According to HoumaToday.com, Louisiana’s current strained economy is based largely on three factors: taxes, bureaucracy and an exodus of young adults after earning college degrees.
Gary Wagner, a business economist at University of Louisiana at Lafayette, said the issue is widespread.
“This is not oil and gas. The struggles that we are seeing are much more systemic and broad than what can just be confined to oil and gas,” Wagner said, referencing what is called “brain drain” - college graduates leaving the state.
Louisiana Mid-Continent Oil and Gas Association President Tyler Gray | Photo courtesy of Louisiana Midcontinent Oil and Gas Association
Form 2000-2017, Louisiana has lost nearly 30,000 college-educated individuals to other states. In fact, according to a study by Congress’ Joint Economic Committee’s Social Capital Project, Louisiana is one of the states struggling the most with this issue.
The Louisiana Mid-Continent Oil and Gas Association (LMOGA) echoed Wagner’s sentiment about the energy industry.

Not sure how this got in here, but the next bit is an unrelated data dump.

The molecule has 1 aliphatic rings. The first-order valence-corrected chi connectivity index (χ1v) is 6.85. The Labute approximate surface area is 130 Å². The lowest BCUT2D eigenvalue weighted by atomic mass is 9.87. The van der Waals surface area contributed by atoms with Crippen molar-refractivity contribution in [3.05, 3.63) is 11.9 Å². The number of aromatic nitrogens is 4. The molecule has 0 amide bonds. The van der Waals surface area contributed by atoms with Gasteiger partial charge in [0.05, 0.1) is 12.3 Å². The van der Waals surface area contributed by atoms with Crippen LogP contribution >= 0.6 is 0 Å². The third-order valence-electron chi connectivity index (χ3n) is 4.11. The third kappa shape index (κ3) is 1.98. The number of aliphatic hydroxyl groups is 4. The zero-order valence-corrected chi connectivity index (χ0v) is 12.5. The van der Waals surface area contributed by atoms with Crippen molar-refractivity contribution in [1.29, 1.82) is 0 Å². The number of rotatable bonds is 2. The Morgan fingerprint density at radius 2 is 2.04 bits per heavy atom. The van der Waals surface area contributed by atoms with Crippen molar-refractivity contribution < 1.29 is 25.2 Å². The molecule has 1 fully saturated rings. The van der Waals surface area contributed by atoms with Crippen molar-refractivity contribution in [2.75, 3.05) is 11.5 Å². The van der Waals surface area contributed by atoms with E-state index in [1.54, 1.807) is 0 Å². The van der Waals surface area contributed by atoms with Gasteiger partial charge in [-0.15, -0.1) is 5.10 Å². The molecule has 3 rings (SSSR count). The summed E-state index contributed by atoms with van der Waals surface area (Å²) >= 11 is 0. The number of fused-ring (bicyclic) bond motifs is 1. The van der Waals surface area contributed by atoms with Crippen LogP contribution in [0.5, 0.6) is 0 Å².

“It is clear the energy industry is critical to Louisiana, yet we continue to face serious challenges when it comes to conducting business operations in the state,” Tyler Gray, president of LMOGA, told the Louisiana Record. “From the tax, legal and overall business climate to challenges with infrastructure, it’s becoming increasingly difficult for oil and natural gas companies to operate in Louisiana.”
The poor economic performance over the years has led to a 5.6 percent decrease in Louisiana’s GDP, while most other states have enjoyed an increase in GDP.
For those who choose to stay in the state after college, there are ample opportunities within the energy industry.
“Our industry has employed generations of Louisiana families, and we will continue to fight for a competitive business environment so families can keep calling Louisiana home,” Gray said.